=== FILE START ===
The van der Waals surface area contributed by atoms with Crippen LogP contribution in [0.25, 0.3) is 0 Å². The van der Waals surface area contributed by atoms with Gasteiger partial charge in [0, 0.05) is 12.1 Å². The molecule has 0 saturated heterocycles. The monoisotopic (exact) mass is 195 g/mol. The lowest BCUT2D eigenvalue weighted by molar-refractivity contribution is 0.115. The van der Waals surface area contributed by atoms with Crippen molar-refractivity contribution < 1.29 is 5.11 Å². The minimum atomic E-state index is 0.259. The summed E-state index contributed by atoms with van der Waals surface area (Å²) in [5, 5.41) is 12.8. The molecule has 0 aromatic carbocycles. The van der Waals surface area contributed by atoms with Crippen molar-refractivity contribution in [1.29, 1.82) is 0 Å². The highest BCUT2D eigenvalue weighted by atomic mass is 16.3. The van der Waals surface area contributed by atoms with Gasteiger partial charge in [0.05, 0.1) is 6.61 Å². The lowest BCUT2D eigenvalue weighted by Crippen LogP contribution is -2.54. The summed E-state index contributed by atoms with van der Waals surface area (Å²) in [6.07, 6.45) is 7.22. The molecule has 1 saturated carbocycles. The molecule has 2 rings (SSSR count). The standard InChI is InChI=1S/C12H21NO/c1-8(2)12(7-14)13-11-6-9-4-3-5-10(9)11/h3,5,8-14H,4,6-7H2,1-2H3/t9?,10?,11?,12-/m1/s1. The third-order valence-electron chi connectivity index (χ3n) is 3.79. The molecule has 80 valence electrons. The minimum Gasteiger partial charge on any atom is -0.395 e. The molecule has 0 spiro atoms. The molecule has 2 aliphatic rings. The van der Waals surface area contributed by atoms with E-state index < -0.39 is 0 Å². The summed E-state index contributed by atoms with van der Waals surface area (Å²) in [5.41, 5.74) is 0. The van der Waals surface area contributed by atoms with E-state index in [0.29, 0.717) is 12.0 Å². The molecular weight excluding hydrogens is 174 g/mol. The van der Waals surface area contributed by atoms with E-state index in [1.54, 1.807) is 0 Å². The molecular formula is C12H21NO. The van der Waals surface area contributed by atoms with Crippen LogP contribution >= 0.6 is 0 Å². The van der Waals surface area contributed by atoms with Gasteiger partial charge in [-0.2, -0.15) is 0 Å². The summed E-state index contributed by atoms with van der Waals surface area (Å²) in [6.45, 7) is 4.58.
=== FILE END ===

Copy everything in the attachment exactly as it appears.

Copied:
The van der Waals surface area contributed by atoms with Crippen LogP contribution in [0.25, 0.3) is 0 Å². The van der Waals surface area contributed by atoms with Gasteiger partial charge in [0, 0.05) is 12.1 Å². The molecule has 0 saturated heterocycles. The monoisotopic (exact) mass is 195 g/mol. The lowest BCUT2D eigenvalue weighted by molar-refractivity contribution is 0.115. The van der Waals surface area contributed by atoms with Crippen molar-refractivity contribution < 1.29 is 5.11 Å². The minimum atomic E-state index is 0.259. The summed E-state index contributed by atoms with van der Waals surface area (Å²) in [5, 5.41) is 12.8. The molecule has 0 aromatic carbocycles. The van der Waals surface area contributed by atoms with Crippen molar-refractivity contribution in [1.29, 1.82) is 0 Å². The highest BCUT2D eigenvalue weighted by atomic mass is 16.3. The van der Waals surface area contributed by atoms with Gasteiger partial charge in [0.05, 0.1) is 6.61 Å². The lowest BCUT2D eigenvalue weighted by Crippen LogP contribution is -2.54. The summed E-state index contributed by atoms with van der Waals surface area (Å²) in [6.07, 6.45) is 7.22. The molecule has 1 saturated carbocycles. The molecule has 2 rings (SSSR count). The standard InChI is InChI=1S/C12H21NO/c1-8(2)12(7-14)13-11-6-9-4-3-5-10(9)11/h3,5,8-14H,4,6-7H2,1-2H3/t9?,10?,11?,12-/m1/s1. The third-order valence-electron chi connectivity index (χ3n) is 3.79. The molecule has 80 valence electrons. The minimum Gasteiger partial charge on any atom is -0.395 e. The molecule has 0 spiro atoms. The molecule has 2 aliphatic rings. The van der Waals surface area contributed by atoms with E-state index < -0.39 is 0 Å². The summed E-state index contributed by atoms with van der Waals surface area (Å²) in [5.41, 5.74) is 0. The van der Waals surface area contributed by atoms with E-state index in [0.29, 0.717) is 12.0 Å². The molecular weight excluding hydrogens is 174 g/mol. The van der Waals surface area contributed by atoms with E-state index in [1.54, 1.807) is 0 Å². The molecular formula is C12H21NO. The van der Waals surface area contributed by atoms with Crippen LogP contribution >= 0.6 is 0 Å². The van der Waals surface area contributed by atoms with Gasteiger partial charge in [-0.2, -0.15) is 0 Å². The summed E-state index contributed by atoms with van der Waals surface area (Å²) in [6.45, 7) is 4.58.